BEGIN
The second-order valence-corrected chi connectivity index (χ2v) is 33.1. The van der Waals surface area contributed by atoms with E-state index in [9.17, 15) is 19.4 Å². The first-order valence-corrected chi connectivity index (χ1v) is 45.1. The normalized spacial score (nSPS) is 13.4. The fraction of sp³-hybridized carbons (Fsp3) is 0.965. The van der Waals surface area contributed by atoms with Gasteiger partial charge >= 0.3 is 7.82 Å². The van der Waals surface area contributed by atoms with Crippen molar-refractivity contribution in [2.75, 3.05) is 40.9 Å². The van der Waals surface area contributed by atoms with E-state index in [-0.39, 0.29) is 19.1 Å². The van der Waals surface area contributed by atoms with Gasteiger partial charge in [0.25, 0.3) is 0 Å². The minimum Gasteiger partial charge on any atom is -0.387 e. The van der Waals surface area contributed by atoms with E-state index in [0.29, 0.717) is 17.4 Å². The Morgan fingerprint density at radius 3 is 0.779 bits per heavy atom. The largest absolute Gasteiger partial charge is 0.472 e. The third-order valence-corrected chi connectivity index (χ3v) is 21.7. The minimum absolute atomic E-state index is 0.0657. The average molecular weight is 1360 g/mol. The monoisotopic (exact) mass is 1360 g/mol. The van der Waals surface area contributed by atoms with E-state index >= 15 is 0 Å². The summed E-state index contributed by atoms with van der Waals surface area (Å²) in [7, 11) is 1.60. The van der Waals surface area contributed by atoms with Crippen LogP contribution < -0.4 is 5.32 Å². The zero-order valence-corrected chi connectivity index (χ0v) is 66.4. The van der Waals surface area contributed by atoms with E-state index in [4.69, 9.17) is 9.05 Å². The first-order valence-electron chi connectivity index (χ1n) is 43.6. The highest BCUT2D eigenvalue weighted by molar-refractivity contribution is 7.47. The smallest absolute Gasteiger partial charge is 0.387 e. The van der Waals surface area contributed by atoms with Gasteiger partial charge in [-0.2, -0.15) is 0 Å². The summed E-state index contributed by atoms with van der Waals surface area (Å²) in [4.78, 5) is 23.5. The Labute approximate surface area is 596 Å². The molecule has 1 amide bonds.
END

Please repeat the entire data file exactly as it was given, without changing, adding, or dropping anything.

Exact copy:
The second-order valence-corrected chi connectivity index (χ2v) is 33.1. The van der Waals surface area contributed by atoms with E-state index in [9.17, 15) is 19.4 Å². The first-order valence-corrected chi connectivity index (χ1v) is 45.1. The normalized spacial score (nSPS) is 13.4. The fraction of sp³-hybridized carbons (Fsp3) is 0.965. The van der Waals surface area contributed by atoms with Gasteiger partial charge >= 0.3 is 7.82 Å². The van der Waals surface area contributed by atoms with Crippen molar-refractivity contribution in [2.75, 3.05) is 40.9 Å². The van der Waals surface area contributed by atoms with E-state index in [-0.39, 0.29) is 19.1 Å². The van der Waals surface area contributed by atoms with Gasteiger partial charge in [0.25, 0.3) is 0 Å². The minimum Gasteiger partial charge on any atom is -0.387 e. The van der Waals surface area contributed by atoms with E-state index in [0.29, 0.717) is 17.4 Å². The Morgan fingerprint density at radius 3 is 0.779 bits per heavy atom. The largest absolute Gasteiger partial charge is 0.472 e. The third-order valence-corrected chi connectivity index (χ3v) is 21.7. The minimum absolute atomic E-state index is 0.0657. The average molecular weight is 1360 g/mol. The monoisotopic (exact) mass is 1360 g/mol. The van der Waals surface area contributed by atoms with E-state index >= 15 is 0 Å². The summed E-state index contributed by atoms with van der Waals surface area (Å²) in [7, 11) is 1.60. The van der Waals surface area contributed by atoms with Crippen LogP contribution < -0.4 is 5.32 Å². The zero-order valence-corrected chi connectivity index (χ0v) is 66.4. The van der Waals surface area contributed by atoms with E-state index in [4.69, 9.17) is 9.05 Å². The first-order valence-electron chi connectivity index (χ1n) is 43.6. The highest BCUT2D eigenvalue weighted by molar-refractivity contribution is 7.47. The smallest absolute Gasteiger partial charge is 0.387 e. The van der Waals surface area contributed by atoms with Gasteiger partial charge in [-0.2, -0.15) is 0 Å². The summed E-state index contributed by atoms with van der Waals surface area (Å²) in [4.78, 5) is 23.5. The Labute approximate surface area is 596 Å². The molecule has 1 amide bonds.